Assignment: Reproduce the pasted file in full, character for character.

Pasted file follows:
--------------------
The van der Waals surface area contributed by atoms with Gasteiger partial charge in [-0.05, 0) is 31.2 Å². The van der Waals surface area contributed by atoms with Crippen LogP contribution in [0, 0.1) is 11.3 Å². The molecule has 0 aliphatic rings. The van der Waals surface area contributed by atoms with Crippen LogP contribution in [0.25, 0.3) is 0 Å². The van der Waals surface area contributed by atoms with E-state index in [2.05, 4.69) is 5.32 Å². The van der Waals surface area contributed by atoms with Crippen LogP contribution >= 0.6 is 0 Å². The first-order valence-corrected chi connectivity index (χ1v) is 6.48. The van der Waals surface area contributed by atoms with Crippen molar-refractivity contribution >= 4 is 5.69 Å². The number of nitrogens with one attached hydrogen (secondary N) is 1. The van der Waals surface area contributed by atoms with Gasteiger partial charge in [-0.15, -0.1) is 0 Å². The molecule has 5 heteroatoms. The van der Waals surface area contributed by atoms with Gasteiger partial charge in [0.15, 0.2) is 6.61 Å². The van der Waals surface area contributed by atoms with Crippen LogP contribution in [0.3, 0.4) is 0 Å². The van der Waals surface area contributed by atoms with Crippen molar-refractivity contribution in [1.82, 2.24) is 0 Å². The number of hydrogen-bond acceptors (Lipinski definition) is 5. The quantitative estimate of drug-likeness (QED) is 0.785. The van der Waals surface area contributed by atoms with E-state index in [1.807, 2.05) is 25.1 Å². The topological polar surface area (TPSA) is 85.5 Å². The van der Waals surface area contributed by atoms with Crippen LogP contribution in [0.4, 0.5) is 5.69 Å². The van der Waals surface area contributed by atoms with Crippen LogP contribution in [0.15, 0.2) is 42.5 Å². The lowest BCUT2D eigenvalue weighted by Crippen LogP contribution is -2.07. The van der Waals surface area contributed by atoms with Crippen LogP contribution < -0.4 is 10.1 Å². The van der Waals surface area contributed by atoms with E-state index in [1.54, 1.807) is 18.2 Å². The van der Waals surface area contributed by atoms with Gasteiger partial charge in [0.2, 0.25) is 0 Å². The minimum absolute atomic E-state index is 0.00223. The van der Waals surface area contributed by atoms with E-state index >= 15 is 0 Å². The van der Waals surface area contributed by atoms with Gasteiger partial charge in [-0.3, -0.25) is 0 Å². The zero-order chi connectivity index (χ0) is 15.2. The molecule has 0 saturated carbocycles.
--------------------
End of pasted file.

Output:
The van der Waals surface area contributed by atoms with Gasteiger partial charge in [-0.05, 0) is 31.2 Å². The van der Waals surface area contributed by atoms with Crippen LogP contribution in [0, 0.1) is 11.3 Å². The molecule has 0 aliphatic rings. The van der Waals surface area contributed by atoms with Crippen LogP contribution in [0.25, 0.3) is 0 Å². The van der Waals surface area contributed by atoms with E-state index in [2.05, 4.69) is 5.32 Å². The van der Waals surface area contributed by atoms with Crippen LogP contribution >= 0.6 is 0 Å². The first-order valence-corrected chi connectivity index (χ1v) is 6.48. The van der Waals surface area contributed by atoms with Crippen molar-refractivity contribution >= 4 is 5.69 Å². The number of nitrogens with one attached hydrogen (secondary N) is 1. The van der Waals surface area contributed by atoms with Gasteiger partial charge in [-0.15, -0.1) is 0 Å². The molecule has 5 heteroatoms. The van der Waals surface area contributed by atoms with Gasteiger partial charge in [0.15, 0.2) is 6.61 Å². The van der Waals surface area contributed by atoms with Crippen LogP contribution in [0.3, 0.4) is 0 Å². The van der Waals surface area contributed by atoms with Crippen molar-refractivity contribution in [1.82, 2.24) is 0 Å². The number of hydrogen-bond acceptors (Lipinski definition) is 5. The quantitative estimate of drug-likeness (QED) is 0.785. The van der Waals surface area contributed by atoms with E-state index in [1.807, 2.05) is 25.1 Å². The topological polar surface area (TPSA) is 85.5 Å². The van der Waals surface area contributed by atoms with Crippen LogP contribution in [0.4, 0.5) is 5.69 Å². The van der Waals surface area contributed by atoms with Crippen LogP contribution in [0.15, 0.2) is 42.5 Å². The lowest BCUT2D eigenvalue weighted by Crippen LogP contribution is -2.07. The van der Waals surface area contributed by atoms with Crippen LogP contribution < -0.4 is 10.1 Å². The van der Waals surface area contributed by atoms with E-state index in [1.54, 1.807) is 18.2 Å². The van der Waals surface area contributed by atoms with Gasteiger partial charge in [0.2, 0.25) is 0 Å². The minimum absolute atomic E-state index is 0.00223. The van der Waals surface area contributed by atoms with E-state index >= 15 is 0 Å². The van der Waals surface area contributed by atoms with Gasteiger partial charge in [-0.3, -0.25) is 0 Å². The zero-order chi connectivity index (χ0) is 15.2. The molecule has 0 saturated carbocycles.